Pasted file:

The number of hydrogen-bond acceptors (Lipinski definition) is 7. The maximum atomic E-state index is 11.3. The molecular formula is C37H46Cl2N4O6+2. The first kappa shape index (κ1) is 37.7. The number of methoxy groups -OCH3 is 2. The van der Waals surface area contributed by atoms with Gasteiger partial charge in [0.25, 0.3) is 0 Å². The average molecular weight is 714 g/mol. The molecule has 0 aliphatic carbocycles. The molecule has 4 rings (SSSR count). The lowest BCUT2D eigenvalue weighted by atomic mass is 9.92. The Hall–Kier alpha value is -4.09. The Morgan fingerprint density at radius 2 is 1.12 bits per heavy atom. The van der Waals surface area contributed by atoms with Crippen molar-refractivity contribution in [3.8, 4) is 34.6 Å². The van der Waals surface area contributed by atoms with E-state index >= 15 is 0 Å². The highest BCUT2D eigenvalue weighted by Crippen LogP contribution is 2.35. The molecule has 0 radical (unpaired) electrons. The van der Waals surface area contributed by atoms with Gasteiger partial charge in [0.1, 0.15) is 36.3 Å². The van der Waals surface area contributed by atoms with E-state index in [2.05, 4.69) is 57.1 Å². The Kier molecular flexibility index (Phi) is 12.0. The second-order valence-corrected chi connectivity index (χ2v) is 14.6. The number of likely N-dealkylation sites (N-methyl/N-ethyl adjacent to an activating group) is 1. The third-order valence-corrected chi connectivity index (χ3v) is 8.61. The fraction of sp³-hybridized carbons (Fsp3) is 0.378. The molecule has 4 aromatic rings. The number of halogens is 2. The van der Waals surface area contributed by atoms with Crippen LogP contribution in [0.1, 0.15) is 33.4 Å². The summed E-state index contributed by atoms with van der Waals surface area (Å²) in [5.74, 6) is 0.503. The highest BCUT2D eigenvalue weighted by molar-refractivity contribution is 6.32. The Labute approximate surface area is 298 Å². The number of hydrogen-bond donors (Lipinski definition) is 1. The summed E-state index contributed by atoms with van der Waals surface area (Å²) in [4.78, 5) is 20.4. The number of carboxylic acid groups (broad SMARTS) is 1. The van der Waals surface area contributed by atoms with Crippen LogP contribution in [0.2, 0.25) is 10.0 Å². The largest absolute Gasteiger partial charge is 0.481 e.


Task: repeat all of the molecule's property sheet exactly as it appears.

The number of hydrogen-bond acceptors (Lipinski definition) is 7. The maximum atomic E-state index is 11.3. The molecular formula is C37H46Cl2N4O6+2. The first kappa shape index (κ1) is 37.7. The number of methoxy groups -OCH3 is 2. The van der Waals surface area contributed by atoms with Gasteiger partial charge in [0.25, 0.3) is 0 Å². The average molecular weight is 714 g/mol. The molecule has 0 aliphatic carbocycles. The molecule has 4 rings (SSSR count). The lowest BCUT2D eigenvalue weighted by atomic mass is 9.92. The Hall–Kier alpha value is -4.09. The Morgan fingerprint density at radius 2 is 1.12 bits per heavy atom. The van der Waals surface area contributed by atoms with Crippen molar-refractivity contribution in [3.8, 4) is 34.6 Å². The van der Waals surface area contributed by atoms with E-state index >= 15 is 0 Å². The highest BCUT2D eigenvalue weighted by Crippen LogP contribution is 2.35. The molecule has 0 radical (unpaired) electrons. The van der Waals surface area contributed by atoms with Gasteiger partial charge in [0.1, 0.15) is 36.3 Å². The van der Waals surface area contributed by atoms with E-state index in [2.05, 4.69) is 57.1 Å². The Kier molecular flexibility index (Phi) is 12.0. The second-order valence-corrected chi connectivity index (χ2v) is 14.6. The number of likely N-dealkylation sites (N-methyl/N-ethyl adjacent to an activating group) is 1. The third-order valence-corrected chi connectivity index (χ3v) is 8.61. The fraction of sp³-hybridized carbons (Fsp3) is 0.378. The molecule has 4 aromatic rings. The number of halogens is 2. The van der Waals surface area contributed by atoms with Crippen LogP contribution in [0.1, 0.15) is 33.4 Å². The summed E-state index contributed by atoms with van der Waals surface area (Å²) in [5.74, 6) is 0.503. The highest BCUT2D eigenvalue weighted by molar-refractivity contribution is 6.32. The Labute approximate surface area is 298 Å². The number of hydrogen-bond donors (Lipinski definition) is 1. The summed E-state index contributed by atoms with van der Waals surface area (Å²) in [4.78, 5) is 20.4. The number of carboxylic acid groups (broad SMARTS) is 1. The van der Waals surface area contributed by atoms with Crippen LogP contribution in [0.2, 0.25) is 10.0 Å². The largest absolute Gasteiger partial charge is 0.481 e.